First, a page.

If the Criterion Collection were to devote a spine number to a single NFB filmmaker, the consensus pick would likely be experimental animator Norman McLaren. The Scottish-born filmmaker received various honours over his career, including an Oscar (and 4 more nominations), a Winsor McCay Award for lifetime achievement in animation, 3 BAFTA awards, a Silver Bear and Silver Plaque at Berlin, and a short film Palme d’Or at Cannes. The NFB headquarters in Montreal is named after McLaren, as is the electoral district it is located within, and the Film Board commemorated its 70th anniversary with a comprehensive DVD collection of McLaren’s work, Norman McLaren: The Master’s Edition. That set, despite being somewhat confusing in its organization, is just waiting for a blugrade by Criterion. Until such time as that happens, a Criterion Collection set devoted to the NFB would necessarily need to include at least a sampling McLaren’s work. Provided here are three of McLaren’s finest films – Begone Dull Care (1949), winner of a Silver Plaque at the Berlin International Film Festival; Neighbours (1952), Oscar-nominated in the Short Subject category and Oscar-winning as a Documentary Short; and Blinkity Blank (1955), winner of the Short Film Palme d’Or and a BAFTA award.
As per the NFB:
In this extraordinary short animation, Evelyn Lambart and Norman McLaren painted colours, shapes, and transformations directly onto their filmstrip. The result is a vivid interpretation, in fluid lines and colour, of jazz music played by the Oscar Peterson Trio.
As per the NFB:
In this Oscar®-winning short film, Norman McLaren employs the principles normally used to put drawing or puppets into motion to animate live actors. The story is a parable about two people who come to blows over the possession of a flower.
As per the NFB:
This experimental short film by Norman McLaren is a playful exercise in intermittent animation and spasmodic imagery. Playing with the laws relating to persistence of vision and after-image on the retina of the eye, McLaren engraves pictures on blank film, creating vivid, percussive effects.
With the establishment of the National Film Board of Canada in 1939, John Grierson, the British documentarian and the NFB’s first commissioner, set upon a project to foster and shape the national identity, and the outbreak of World War II was a timely context for Grierson’s nationalist aims. One of the NFB’s first efforts was Canada Carries On, a series of theatrical shorts aimed to boost morale during wartime. Its producer, British documentary filmmaker Stuart Legg, found early success in the endeavour when he received two Oscar nominations for the new documentary short category. Relying heavily on stock footage and “voice-of-God” commentary, Legg’s Churchill’s Island (1941) and Warclouds in the Pacific (1941) are remarkable documents of their periods. Churchill’s Island won that first documentary Oscar, but Legg has failed to garner the kind of recognition given to his close colleague Grierson.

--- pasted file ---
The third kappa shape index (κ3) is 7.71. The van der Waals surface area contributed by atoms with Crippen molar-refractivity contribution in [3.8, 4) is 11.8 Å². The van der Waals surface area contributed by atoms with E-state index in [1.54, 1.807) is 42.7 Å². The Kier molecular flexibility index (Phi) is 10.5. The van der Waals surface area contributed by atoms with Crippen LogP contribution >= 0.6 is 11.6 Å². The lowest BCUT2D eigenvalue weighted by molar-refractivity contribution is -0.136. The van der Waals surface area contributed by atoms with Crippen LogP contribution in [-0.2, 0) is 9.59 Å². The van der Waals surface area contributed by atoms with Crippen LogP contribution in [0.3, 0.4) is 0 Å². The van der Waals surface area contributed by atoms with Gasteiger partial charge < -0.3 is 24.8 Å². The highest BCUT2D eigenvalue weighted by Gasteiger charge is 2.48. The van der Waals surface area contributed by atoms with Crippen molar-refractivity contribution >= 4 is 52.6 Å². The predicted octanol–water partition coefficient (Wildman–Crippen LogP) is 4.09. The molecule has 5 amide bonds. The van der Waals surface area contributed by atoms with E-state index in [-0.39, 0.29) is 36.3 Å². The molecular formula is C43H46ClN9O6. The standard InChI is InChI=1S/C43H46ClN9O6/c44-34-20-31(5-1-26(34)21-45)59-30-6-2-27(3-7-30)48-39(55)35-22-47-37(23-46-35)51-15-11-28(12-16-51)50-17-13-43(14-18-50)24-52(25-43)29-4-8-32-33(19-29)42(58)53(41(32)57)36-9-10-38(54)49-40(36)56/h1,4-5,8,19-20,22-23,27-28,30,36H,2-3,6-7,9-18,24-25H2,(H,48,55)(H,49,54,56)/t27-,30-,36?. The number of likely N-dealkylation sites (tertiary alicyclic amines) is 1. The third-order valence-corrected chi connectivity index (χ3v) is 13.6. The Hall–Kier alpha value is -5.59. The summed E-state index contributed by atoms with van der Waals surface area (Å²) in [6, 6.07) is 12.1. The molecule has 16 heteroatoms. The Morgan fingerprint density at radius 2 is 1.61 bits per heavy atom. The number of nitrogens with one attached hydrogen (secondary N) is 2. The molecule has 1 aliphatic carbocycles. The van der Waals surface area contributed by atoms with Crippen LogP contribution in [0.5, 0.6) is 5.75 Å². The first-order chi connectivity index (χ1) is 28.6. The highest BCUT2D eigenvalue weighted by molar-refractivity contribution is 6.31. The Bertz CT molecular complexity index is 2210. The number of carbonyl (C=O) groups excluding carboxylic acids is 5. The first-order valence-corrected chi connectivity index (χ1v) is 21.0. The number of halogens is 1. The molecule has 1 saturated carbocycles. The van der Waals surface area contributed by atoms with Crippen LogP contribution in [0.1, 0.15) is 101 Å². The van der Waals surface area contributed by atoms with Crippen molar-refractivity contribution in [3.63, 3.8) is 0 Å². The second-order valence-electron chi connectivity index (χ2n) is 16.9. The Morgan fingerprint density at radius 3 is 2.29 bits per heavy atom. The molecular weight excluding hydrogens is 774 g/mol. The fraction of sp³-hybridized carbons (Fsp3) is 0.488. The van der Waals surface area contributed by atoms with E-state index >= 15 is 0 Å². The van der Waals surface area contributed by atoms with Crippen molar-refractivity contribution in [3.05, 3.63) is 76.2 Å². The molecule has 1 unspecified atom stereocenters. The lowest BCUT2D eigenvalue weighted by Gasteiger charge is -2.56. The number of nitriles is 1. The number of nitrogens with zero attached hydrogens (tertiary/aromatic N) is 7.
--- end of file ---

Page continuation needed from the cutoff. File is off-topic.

As per the NFB:
This film won the NFB its first Oscar® and was also the first documentary to win this coveted award. It presents the strategy of the Battle of Britain, showing with penetrating clarity the relationships between the various forces made up the island’s defences. Here is the Royal Air Force in its epic battle with the Luftwaffe, the Navy in its stubborn fight against the raiders of sea and sky, the coastal defences, the mechanized cavalry, the merchant seamen and behind them all, Britain’s tough, unbending civilian army.
As per the NFB:
This short film examines the Japan that emerged at the beginning of the 1900s and was firmly established as an industrialized nation by the outbreak of World War II. Facing the greatest threat in their history, the democracies of the Pacific took careful stock of this new Japan and its strength, and erected a vast system of defence across the world’s greatest ocean.